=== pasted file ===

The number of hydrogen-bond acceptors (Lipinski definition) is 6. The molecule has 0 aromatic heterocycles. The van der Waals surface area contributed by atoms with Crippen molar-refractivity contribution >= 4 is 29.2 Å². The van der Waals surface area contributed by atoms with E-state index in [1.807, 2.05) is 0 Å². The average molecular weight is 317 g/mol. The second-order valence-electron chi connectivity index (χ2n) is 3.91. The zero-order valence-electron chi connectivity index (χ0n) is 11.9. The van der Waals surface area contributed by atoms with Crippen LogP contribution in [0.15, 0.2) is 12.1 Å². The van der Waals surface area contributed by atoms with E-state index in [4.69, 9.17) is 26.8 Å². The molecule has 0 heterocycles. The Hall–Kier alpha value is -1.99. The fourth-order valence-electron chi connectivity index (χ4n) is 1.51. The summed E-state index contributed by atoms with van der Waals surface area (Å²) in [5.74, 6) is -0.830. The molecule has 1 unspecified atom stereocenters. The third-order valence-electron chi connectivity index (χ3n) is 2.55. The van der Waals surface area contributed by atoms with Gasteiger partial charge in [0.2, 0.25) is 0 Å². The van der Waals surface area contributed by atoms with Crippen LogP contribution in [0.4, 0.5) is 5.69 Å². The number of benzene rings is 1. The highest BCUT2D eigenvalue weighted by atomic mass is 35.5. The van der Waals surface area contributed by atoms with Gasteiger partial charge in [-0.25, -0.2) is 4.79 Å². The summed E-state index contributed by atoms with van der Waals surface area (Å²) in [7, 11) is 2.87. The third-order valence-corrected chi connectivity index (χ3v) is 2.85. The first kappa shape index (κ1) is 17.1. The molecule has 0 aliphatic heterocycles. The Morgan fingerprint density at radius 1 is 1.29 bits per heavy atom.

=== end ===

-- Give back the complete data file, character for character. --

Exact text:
The number of hydrogen-bond acceptors (Lipinski definition) is 6. The molecule has 0 aromatic heterocycles. The van der Waals surface area contributed by atoms with Crippen molar-refractivity contribution >= 4 is 29.2 Å². The van der Waals surface area contributed by atoms with E-state index in [1.807, 2.05) is 0 Å². The average molecular weight is 317 g/mol. The second-order valence-electron chi connectivity index (χ2n) is 3.91. The zero-order valence-electron chi connectivity index (χ0n) is 11.9. The van der Waals surface area contributed by atoms with Crippen LogP contribution in [0.15, 0.2) is 12.1 Å². The van der Waals surface area contributed by atoms with E-state index in [4.69, 9.17) is 26.8 Å². The molecule has 0 heterocycles. The Hall–Kier alpha value is -1.99. The fourth-order valence-electron chi connectivity index (χ4n) is 1.51. The summed E-state index contributed by atoms with van der Waals surface area (Å²) in [5.74, 6) is -0.830. The molecule has 1 unspecified atom stereocenters. The third-order valence-electron chi connectivity index (χ3n) is 2.55. The van der Waals surface area contributed by atoms with Gasteiger partial charge in [0.2, 0.25) is 0 Å². The van der Waals surface area contributed by atoms with Crippen LogP contribution in [0.4, 0.5) is 5.69 Å². The number of benzene rings is 1. The highest BCUT2D eigenvalue weighted by atomic mass is 35.5. The van der Waals surface area contributed by atoms with Gasteiger partial charge in [-0.25, -0.2) is 4.79 Å². The summed E-state index contributed by atoms with van der Waals surface area (Å²) in [7, 11) is 2.87. The third-order valence-corrected chi connectivity index (χ3v) is 2.85. The first kappa shape index (κ1) is 17.1. The molecule has 0 aliphatic heterocycles. The Morgan fingerprint density at radius 1 is 1.29 bits per heavy atom.